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Phytochemical profile, comparative evaluation of Satureja montana alcoholic extract for antioxidants, anti-inflammatory and molecular docking studies



The most common species in the Satureja genus is Satureja montana (family Lamiaceae). The present work aims to use the molecular docking study to predict the isolated constituents against an immune system immunomodulator and tested alcoholic extract as an in-vitro immunomodulatory agent.


All isolated compound's structures were determined using various chromatographic and spectroscopic techniques. Anti-inflammatory and antioxidant profiles were studied for an alcoholic extract of the plant; the molecular docking study was performed for the isolated compounds (1–4).


In this work, four recognized compounds were extracted from the ethyl acetate fraction of S. montana (Sm) methanolic extract and identified as two triterpenes ursolic acid (1) and oleanolic acid (2), one phenolic acid as ellagic acid (3), and one flavonoidal compound as isoscutellarein (4).

The total alcoholic extract exhibited good in vitro anti-inflammatory, antioxidant, and apoptotic activity. Its IC50 was 10.12 compared to 15.1 μg/ml of standard celecoxib. It also showed potent antioxidant activity with IC50 10.4, 11.3, 14.6, and 22.3 IU/ml for SOD, MDA, catalase, and TAC, respectively. According to the drug similarity and ADMET tests, their ligands may have favorable pharmacokinetic characteristics with minimal carcinogenic influence. The molecular docking study was performed for the isolated compounds (1–4).


The alcoholic extract of the plant showed promising anti-inflammatory, antioxidant, and antiapoptotic properties. The theoretical studies for the isolated compounds showed promising binding affinity against all the examined enzymes.

Peer Review reports


The Lamiaceae family is an important medicinal plant family. It includes about 236 genera and more than 6000 species. This family has great variations which are widely distributed all over the world [1]. Satureja (family Lamiaceae) is a genus of over 200 aromatic herbs and shrubs endemic to the Middle East, with more than 30 species found in the eastern Mediterranean. They are utilized as culinary herbs as well as in traditional medicine to treat a wide range of ailments, like antimicrobial, spasmolytic, hepatoprotective, antiviral, and anticarcinogenic effects [2]. Also, antioxidative efficacy can affect the etiology of chronic diseases and the aging process [3]. It was reported from the previous phytochemical studies on some species of this genus, the presence of phenolic acids, flavones, anthocyanins, sterols, diterpenes, and triterpenes [4,5,6,7,8]. The most widespread species in this genus, Satureja montana, has been the focus of much research that has revealed the existence of numerous chemical components and biological activity. The existence of luteolin-7-rhamnoside-4'-O-glucopyranoside, quercetin-3-O-L-rhamnopyranoside, and quercetin7-O-glucopyranoside antibacterial activity against all tested microbes was demonstrated in recent research on S. montana by the authors [9]. Also, the previous study showed higher antioxidant activity (87.7%) for the alcoholic extract than that for the hexane fraction. Furthermore, the immunomodulator term is the substance that helps in regulating the immune system of an organism. Immunomodulators are divided into two types; those that increase the immune response (immunostimulants) and those that decrease the immune response (immuno-suppressants). Aside from the various agents that can aid in the regulation of an overactive or underactive immune system. Immunomodulators are frequently used to prevent organ rejection in autoimmune diseases such as rheumatoid arthritis and organ transplantation. In traditional systems of medicine, several plants used for vitality and long-term sickness prevention have been discovered to have immune system effects [10,11,12]. The present work aims to complete the isolation of other chemical constituents and biological activity of S. montana. Then use the molecular docking study to predict the isolated constituents against the immune system immunomodulator and tested alcoholic extract as an in-vitro immunomodulatory agent.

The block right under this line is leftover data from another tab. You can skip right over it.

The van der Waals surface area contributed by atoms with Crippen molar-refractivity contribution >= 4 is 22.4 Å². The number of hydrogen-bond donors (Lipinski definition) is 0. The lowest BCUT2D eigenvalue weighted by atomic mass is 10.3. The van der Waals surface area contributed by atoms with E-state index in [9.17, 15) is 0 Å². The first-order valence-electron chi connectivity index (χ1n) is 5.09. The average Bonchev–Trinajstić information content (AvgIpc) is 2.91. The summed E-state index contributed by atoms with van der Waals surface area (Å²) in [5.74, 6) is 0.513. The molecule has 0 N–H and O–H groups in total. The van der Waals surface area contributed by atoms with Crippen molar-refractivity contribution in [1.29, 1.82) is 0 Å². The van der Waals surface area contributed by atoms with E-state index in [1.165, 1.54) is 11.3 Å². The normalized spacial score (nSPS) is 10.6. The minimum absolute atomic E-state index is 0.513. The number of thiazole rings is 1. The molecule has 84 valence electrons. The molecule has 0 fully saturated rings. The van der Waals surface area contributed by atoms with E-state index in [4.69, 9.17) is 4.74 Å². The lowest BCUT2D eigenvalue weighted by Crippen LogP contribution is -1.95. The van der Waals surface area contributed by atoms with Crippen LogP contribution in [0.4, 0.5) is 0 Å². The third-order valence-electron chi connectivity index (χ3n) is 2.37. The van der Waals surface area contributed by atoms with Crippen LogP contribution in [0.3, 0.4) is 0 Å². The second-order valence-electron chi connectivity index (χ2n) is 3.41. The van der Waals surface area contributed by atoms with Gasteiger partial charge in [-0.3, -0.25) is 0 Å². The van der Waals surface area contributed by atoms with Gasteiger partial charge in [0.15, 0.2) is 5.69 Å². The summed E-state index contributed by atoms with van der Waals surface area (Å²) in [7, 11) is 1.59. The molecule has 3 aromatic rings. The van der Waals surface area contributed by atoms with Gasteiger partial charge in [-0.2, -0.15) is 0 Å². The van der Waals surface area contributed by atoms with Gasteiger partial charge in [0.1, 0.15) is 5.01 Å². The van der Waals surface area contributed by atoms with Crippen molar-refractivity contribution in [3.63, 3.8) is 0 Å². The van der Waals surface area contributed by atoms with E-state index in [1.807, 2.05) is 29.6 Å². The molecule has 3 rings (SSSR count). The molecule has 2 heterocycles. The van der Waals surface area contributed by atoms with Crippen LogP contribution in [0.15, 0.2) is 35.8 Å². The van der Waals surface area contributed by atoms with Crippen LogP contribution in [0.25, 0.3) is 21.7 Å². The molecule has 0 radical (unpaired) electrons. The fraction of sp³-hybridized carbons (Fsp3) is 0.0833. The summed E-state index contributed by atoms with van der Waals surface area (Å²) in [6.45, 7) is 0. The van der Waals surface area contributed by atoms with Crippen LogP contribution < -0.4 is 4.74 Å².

Material and methods

General experimental procedures